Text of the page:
Why Black History Month is the Shortest Month of the Year

Last updated on May 24, 2023

Posted on Feb 1, 2022

Why does Black History Month have to be the shortest month of the year? When I hear people ask this question, it frustrates me. Why? Asking this question means that you don’t know the history of Black History Month itself. And frankly, in 2022, there is no excuse for not knowing. Google is free. Access to a public library is free. Before you use the number of days in February as a point of contention in the argument for Black History Month, find out why.

It has nothing to do with white people. It has nothing to do with someone being spiteful and giving the Black community the shortest month of the year. We celebrate Black History Month in February because of Carter G. Woodson and his goal of paying homage to people he believed supported Black people and our community.

Carter G. Woodson was born in 1875 as one of nine children to former slaves. He was mostly self-taught in his youth before entering high school at 20. Woodson would later work as a teacher and even a school principal before earning bachelor’s and master’s degrees in literature. His work in education took him all over the world between North America, Europe, and Asia before he returned to the States and joined the Howard University faculty.

In 1915, Woodson founded the Association for the Study of Negro Life and History (now called the Association for the Study of African American Life and History [ASALH]). It was in response to being barred from attending American Historical Association conferences even though he paid dues. He believed that historical organizations had very little interest in Black history, and so, ASALH served to illustrate the “neglected aspects of Negro life and history.” A little over a decade later, Carter G. Woodson would launch Negro History Week in 1926.

Carter G. Woodson created Negro History Week to educate the masses about the achievements and contributions of Black Americans. Now, why did he choose February?

Negro History Week was selected as the second week in February to coincide with the birthdays of Abraham Lincoln and Frederick Douglass. While the exact date of Douglass’s birth is unknown, we celebrate it on February 14. Meanwhile, Lincoln’s birthday is February 12. Carter G. Woodson chose these men for a reason.

We remember Abraham Lincoln as the 16th President of the United States. Some remember him as the signer of the Emancipation Proclamation and the leader of the Union during the Civil War. Now, I won’t go into the logistics that at the time the document was issued, the Emancipation Proclamation did not free a single slave. And while he was known for his feelings against slavery, in a letter to abolitionist Horace Greeley in 1962, Lincoln wrote: “If I could save the Union without freeing any slave, I would do it; and if I could save it by freeing all the slaves, I would do it; and if I could save it by freeing some and leaving others alone, I would also do that.” You can use this information to gauge your feelings about Abraham Lincoln, but it has to be said that he was on the right side of the Civil War.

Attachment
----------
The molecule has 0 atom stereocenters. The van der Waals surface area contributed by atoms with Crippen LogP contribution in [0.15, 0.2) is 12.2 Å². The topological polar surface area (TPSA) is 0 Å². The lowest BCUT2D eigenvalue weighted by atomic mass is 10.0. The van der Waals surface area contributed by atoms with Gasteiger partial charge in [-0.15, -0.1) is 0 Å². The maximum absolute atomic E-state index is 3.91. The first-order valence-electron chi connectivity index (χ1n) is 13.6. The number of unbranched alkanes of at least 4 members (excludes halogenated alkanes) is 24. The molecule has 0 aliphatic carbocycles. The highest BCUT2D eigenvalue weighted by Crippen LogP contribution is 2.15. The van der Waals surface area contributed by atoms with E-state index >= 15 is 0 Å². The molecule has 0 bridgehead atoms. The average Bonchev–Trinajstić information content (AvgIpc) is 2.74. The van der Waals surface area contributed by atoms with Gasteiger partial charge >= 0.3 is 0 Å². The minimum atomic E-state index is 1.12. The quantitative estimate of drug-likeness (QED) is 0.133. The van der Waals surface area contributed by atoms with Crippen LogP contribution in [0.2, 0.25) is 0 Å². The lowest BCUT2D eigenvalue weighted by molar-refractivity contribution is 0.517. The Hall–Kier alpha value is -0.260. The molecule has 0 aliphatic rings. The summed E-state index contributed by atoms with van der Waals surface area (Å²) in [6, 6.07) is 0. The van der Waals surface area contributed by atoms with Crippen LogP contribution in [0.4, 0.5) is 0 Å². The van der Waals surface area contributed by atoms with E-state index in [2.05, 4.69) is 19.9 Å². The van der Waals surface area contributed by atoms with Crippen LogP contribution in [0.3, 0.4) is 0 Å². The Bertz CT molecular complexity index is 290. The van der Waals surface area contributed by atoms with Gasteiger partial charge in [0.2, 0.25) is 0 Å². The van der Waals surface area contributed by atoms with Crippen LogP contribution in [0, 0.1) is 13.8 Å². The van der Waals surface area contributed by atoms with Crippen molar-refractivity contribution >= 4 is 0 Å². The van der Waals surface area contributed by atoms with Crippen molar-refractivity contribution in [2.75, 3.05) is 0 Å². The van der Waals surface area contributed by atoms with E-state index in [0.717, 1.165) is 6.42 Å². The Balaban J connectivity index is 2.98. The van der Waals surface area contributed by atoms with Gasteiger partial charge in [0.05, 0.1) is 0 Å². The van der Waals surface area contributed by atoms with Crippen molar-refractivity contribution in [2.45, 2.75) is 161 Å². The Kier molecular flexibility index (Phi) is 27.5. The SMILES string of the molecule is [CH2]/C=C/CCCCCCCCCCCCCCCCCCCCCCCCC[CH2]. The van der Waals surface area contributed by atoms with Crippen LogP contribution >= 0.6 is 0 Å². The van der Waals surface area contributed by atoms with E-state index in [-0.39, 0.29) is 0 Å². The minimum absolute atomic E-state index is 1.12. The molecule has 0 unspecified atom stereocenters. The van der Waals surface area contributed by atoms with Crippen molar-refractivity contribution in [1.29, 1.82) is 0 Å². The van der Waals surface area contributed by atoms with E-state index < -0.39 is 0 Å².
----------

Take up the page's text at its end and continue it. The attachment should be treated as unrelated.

Frederick Douglass, however, is known for his life’s work as an abolitionist, social reformer, and writer. The son of a slave, he was born into slavery in 1818 as Frederick Bailey. Having been separated from his mother as an infant, he spent his early years with his maternal grandmother before being sent to the Wye House plantation in Maryland at age six. Douglass would eventually end up with Sophia Auld, who he credits with teaching him the alphabet. He later taught himself to read and write and would carry these teachings to other enslaved people using the Bible. When it was discovered that Douglass — only 16 years old — was teaching others to read, he was sent to a farmer known for his vicious treatment of slaves. In 1838, while Douglass was 20, he was finally able to escape and arrived at the safe house of abolitionist David Ruggles in New York. After marrying Anna Murray in September 1838, it was then that he changed his last name to “Douglass.”

Sometime later, he met abolitionist and journalist William Lloyd Garrison who encouraged him to become a speaker and leader in the abolitionist movement. And he would become one of the most prominent. Not to mention, Frederick Douglass was also a voice in the fight for women’s rights.

Later, during the Civil War, it is said that Douglass had a slight disagreement with the 16th President that was eventually resolved between the two. Douglass was disappointed when Abraham Lincoln failed to use the Emancipation Proclamation to give former slaves the right to vote. We know, however, that the right to vote wasn’t granted until the 15th Amendment in 1870. And with all the restrictions placed on Black voters, the real right to vote wasn’t given until the Voting Rights Act of 1965 was passed. But lastly, in his impressive list of achievements, Frederick Douglass was the first African American to receive a vote for President of the United States in 1888.

Carter G. Woodson took all this information about Abraham Lincoln and Frederick Douglass, and he, a Black man, decided that February would be a great time to celebrate Black people. What started as a week grew into a month, and yet, many people still have a problem with that.

Black History Month is not in February because it’s the shortest month of the year. Black History Month is in February because to Carter G. Woodson, it was the perfect time to celebrate, support, and elevate Black people.

And if you know anything about us here at Official Black Wall Street, we take the original celebration of Negro History Week from seven days to a mission we carry out all year long.

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